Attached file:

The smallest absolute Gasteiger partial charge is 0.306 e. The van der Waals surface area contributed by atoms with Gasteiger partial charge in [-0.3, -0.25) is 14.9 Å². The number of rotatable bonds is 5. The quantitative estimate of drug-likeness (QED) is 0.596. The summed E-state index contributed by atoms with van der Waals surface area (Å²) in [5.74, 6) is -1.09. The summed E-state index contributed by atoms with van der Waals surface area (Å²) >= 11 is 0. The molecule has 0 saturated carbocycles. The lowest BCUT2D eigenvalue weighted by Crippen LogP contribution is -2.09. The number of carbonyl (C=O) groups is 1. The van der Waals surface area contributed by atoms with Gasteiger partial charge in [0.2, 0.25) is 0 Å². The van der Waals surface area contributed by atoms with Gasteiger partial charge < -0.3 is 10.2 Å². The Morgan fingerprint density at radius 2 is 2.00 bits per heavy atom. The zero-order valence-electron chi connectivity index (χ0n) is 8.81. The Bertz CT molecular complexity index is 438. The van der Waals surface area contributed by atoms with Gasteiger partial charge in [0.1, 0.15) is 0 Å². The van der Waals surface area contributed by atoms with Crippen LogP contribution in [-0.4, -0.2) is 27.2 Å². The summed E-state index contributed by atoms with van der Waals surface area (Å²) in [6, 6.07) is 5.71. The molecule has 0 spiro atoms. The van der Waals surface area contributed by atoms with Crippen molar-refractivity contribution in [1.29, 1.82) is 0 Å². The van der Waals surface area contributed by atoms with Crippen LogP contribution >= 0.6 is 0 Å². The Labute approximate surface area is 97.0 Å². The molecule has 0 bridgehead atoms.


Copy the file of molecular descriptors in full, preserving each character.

The smallest absolute Gasteiger partial charge is 0.306 e. The van der Waals surface area contributed by atoms with Gasteiger partial charge in [-0.3, -0.25) is 14.9 Å². The number of rotatable bonds is 5. The quantitative estimate of drug-likeness (QED) is 0.596. The summed E-state index contributed by atoms with van der Waals surface area (Å²) in [5.74, 6) is -1.09. The summed E-state index contributed by atoms with van der Waals surface area (Å²) >= 11 is 0. The molecule has 0 saturated carbocycles. The lowest BCUT2D eigenvalue weighted by Crippen LogP contribution is -2.09. The number of carbonyl (C=O) groups is 1. The van der Waals surface area contributed by atoms with Gasteiger partial charge in [0.2, 0.25) is 0 Å². The van der Waals surface area contributed by atoms with Gasteiger partial charge < -0.3 is 10.2 Å². The Morgan fingerprint density at radius 2 is 2.00 bits per heavy atom. The zero-order valence-electron chi connectivity index (χ0n) is 8.81. The Bertz CT molecular complexity index is 438. The van der Waals surface area contributed by atoms with Gasteiger partial charge in [0.1, 0.15) is 0 Å². The van der Waals surface area contributed by atoms with Crippen LogP contribution in [-0.4, -0.2) is 27.2 Å². The summed E-state index contributed by atoms with van der Waals surface area (Å²) in [6, 6.07) is 5.71. The molecule has 0 spiro atoms. The van der Waals surface area contributed by atoms with Crippen molar-refractivity contribution in [1.29, 1.82) is 0 Å². The van der Waals surface area contributed by atoms with Crippen LogP contribution >= 0.6 is 0 Å². The Labute approximate surface area is 97.0 Å². The molecule has 0 bridgehead atoms.